Amazon promised that it would announce the site of its HQ2 facility by the end of 2018. We’re now two months away from that self-imposed deadline, and all we have from the tech giant is its short list of twenty finalist cities, which includes both Austin and Dallas.

Back when the short list was announced ten months ago, Austin was considered one of the top contenders. Our capital, along with Atlanta, faced the shortest betting odds, at 3:1. (Dallas, meanwhile, faced 20:1 odds.) That has since shifted—the current favorite is Northern Virginia, with the same odds Austin and Atlanta once had. It’s unclear what, exactly, what could have caused the shift. So even though Austin has 14:1 betting odds at the moment (which is the same chance bookies gave the Chicago Bears for representing the NFC in the Super Bowl), and Dallas sits at a dismal 60:1 (the same odds that the Detroit Lions have), it’s worth treating the future of HQ2 as an open question. Right now, we just don’t know much.

One thing that we do know, though, is that whatever city HQ2 lands in is going to see some fairly significant changes. Chief among them will be the housing market. The Atlantic‘s CityLab explored how real estate speculators and investors will handle the influx of young, well-paid newcomers to housing markets that can already be fairly tight.

According to CityLab, whichever region lands HQ2 can expect more than 120,000 new residents. The facility is expected to employ upwards of 50,000 people, who will be bringing (or starting) families, and who will create demand for additional services that make room for even more new residents. In Austin, that would strain the already sky-high demand for single-family homes (the market for those broke $1.2 billion for the first time in August), and spike rents citywide. Polling conducted in the spring found that 74 percent of Austinites were worried about what the arrival of HQ2 would mean for the city’s cost of living, and for good reason. According to a study in the New York Times in April, being selected as the site of HQ2 would more than double the acceleration of Austin’s rent increases over a ten-year period, which the study found would be worth $262 a month if Amazon chose the capital (compared to the $113 increase projected for Austin over the same period if HQ2 lands elsewhere). Those numbers don’t compare to the spike that the study projected in cities like Denver, Los Angeles, Nashville, and Raleigh. CityLab attributes the smaller increases to the geographic space Austin has to expand its housing supply, should Amazon catapult it into the sort of megalopolis we’ve seen elsewhere in Texas—while cities like Denver and L.A. would see demand increase without much room to grow.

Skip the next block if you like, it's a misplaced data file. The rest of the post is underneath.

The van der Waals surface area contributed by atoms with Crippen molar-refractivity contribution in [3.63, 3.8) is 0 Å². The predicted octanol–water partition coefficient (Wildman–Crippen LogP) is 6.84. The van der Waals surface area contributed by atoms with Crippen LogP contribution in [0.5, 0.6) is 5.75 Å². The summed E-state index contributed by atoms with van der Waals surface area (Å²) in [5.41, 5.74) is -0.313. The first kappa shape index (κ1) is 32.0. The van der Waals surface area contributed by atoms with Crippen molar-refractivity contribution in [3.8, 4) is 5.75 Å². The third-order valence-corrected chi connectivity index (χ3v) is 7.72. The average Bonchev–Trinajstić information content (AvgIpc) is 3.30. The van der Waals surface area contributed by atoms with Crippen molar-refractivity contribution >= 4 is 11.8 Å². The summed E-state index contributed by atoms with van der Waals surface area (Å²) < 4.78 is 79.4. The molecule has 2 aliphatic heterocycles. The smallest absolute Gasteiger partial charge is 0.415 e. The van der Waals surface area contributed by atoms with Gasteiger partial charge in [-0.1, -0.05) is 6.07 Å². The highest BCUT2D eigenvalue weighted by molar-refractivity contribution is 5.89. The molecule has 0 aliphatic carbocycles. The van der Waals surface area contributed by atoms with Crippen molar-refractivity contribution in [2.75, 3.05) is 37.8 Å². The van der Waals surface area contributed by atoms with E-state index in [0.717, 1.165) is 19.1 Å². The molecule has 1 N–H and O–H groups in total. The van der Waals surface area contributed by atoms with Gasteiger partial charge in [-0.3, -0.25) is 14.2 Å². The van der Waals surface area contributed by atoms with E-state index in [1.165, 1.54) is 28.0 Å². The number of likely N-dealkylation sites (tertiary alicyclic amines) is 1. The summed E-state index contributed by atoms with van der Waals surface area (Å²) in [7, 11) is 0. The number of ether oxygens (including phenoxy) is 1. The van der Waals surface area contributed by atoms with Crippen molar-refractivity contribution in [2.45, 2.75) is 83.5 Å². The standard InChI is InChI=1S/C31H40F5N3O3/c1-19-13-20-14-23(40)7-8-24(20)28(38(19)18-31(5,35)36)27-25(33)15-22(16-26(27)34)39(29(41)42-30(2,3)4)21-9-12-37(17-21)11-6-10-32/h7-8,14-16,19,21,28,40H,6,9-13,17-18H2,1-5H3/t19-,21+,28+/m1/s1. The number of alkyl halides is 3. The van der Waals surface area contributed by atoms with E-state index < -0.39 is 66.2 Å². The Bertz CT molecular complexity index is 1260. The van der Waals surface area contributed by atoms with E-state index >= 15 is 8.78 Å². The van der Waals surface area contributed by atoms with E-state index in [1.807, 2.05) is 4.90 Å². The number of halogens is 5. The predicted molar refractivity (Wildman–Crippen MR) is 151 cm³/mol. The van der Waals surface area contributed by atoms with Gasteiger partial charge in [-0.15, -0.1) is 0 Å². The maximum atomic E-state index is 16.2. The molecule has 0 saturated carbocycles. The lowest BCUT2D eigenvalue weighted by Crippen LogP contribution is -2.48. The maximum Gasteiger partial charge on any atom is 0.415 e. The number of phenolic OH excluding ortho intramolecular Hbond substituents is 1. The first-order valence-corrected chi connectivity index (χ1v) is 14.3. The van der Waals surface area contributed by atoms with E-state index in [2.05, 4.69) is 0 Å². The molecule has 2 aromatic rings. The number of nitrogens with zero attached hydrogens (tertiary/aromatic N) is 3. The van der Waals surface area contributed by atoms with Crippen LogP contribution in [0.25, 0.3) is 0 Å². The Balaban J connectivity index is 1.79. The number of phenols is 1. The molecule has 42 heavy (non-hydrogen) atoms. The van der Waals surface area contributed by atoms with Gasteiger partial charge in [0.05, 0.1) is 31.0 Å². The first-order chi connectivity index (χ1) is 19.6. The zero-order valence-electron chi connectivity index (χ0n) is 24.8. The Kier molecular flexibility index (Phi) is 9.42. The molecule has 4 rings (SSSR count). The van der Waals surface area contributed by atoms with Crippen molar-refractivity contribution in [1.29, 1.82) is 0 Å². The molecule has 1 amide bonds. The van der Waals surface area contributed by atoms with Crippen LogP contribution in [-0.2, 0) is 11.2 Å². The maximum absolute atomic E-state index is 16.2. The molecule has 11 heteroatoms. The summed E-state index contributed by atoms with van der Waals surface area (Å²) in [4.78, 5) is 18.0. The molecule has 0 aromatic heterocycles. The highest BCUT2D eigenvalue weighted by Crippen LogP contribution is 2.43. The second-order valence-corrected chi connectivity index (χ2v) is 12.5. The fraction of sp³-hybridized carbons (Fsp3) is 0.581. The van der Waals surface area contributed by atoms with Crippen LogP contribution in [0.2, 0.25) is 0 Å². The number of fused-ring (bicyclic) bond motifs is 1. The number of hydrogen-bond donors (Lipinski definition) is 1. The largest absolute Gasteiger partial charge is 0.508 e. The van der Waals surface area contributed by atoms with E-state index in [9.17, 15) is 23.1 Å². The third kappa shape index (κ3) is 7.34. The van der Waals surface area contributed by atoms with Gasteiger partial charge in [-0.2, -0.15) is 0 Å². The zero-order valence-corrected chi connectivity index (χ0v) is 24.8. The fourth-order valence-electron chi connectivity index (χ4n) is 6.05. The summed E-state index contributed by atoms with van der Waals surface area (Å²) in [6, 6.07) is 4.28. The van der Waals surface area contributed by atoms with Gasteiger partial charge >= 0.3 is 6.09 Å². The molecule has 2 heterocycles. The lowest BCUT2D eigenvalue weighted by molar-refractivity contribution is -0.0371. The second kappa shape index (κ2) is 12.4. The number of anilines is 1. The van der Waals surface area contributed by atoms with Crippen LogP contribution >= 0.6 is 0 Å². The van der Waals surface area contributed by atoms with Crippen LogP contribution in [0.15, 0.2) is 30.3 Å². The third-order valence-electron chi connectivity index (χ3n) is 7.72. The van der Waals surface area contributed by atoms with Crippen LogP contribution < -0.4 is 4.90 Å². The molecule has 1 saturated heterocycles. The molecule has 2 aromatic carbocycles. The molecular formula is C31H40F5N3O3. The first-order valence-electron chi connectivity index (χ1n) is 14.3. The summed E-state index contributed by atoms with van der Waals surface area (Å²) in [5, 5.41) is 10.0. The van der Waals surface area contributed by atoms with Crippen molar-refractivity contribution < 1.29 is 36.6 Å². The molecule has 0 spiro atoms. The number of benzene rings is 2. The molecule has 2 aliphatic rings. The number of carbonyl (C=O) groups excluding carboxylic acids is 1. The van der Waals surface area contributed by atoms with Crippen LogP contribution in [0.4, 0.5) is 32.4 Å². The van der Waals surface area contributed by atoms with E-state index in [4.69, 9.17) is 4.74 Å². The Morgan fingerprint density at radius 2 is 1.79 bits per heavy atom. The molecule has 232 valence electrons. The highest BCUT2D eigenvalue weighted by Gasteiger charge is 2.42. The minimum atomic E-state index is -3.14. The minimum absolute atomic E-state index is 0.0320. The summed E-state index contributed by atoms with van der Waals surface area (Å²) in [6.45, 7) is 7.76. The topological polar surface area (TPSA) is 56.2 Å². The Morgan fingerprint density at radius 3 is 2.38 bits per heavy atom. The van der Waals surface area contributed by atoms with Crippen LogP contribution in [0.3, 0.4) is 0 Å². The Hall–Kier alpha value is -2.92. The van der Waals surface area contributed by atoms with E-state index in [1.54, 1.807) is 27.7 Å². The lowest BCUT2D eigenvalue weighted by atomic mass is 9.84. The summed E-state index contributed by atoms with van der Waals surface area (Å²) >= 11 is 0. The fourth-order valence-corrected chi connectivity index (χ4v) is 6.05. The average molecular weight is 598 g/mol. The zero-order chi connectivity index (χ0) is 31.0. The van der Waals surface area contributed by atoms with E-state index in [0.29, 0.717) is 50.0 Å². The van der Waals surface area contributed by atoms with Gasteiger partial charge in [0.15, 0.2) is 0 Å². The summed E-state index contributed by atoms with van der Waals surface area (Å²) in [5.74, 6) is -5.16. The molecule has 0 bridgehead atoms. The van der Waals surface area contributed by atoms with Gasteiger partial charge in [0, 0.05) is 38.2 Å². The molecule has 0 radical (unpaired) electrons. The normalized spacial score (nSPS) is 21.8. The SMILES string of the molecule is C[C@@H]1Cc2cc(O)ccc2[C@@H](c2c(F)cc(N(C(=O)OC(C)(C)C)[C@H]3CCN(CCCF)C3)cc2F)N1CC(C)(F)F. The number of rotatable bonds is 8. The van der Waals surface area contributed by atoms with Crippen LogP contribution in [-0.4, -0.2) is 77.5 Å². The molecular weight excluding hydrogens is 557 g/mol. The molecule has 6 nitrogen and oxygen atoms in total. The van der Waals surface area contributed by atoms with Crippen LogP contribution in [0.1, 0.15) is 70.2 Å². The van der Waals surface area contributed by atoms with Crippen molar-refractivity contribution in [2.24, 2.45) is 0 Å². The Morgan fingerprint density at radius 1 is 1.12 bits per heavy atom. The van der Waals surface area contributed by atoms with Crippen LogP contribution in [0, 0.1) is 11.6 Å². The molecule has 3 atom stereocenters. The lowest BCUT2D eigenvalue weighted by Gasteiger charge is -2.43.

Speaking of Texas megalopolises, the study found that the impact in Dallas would be both larger and smaller—larger in the sense that the increase in rent, should Amazon come to North Texas, would be nearly $575 per month, but smaller because the rent in the DFW area is expected to jump by more than $400 regardless. The Dallas suburbs are already well-developed and experiencing high demand, leaving less room for the city to grow. The impact of HQ2 on Dallas’s market might not be as dramatic, percentage-wise, as what Austin would see, in other words, but expect prices to go up in the future anyway.

Of course, Austin might expect things to change faster than the NYT‘s study found. Although HQ2’s eventual destination is still an open question, Honeywell offshoot Resideo Technologies Inc. announced Austin as its headquarters, relocating from Minnesota and immediately becoming the largest publicly-traded company in the region. Resideo isn’t Amazon-sized—few companies are—but they’re no small potatoes. They currently employ 14,500 people, roughly one-third as many as Amazon would bring to wherever it sets up shop. According to the Austin American-Statesman, the initial staff for the Austin HQ would be about 100 people, though CultureMap Austin reported earlier this week that the company anticipates its leadership, software, and design teams all setting up shop in the city, while it maintains satellite offices in Minnesota and New York.

HQ2’s impact—whether in Northern Virginia, Austin, Dallas, or elsewhere—will be outsized, yes. But it doesn’t necessarily take an Amazon to reshape a housing market like Austin’s or Dallas’s.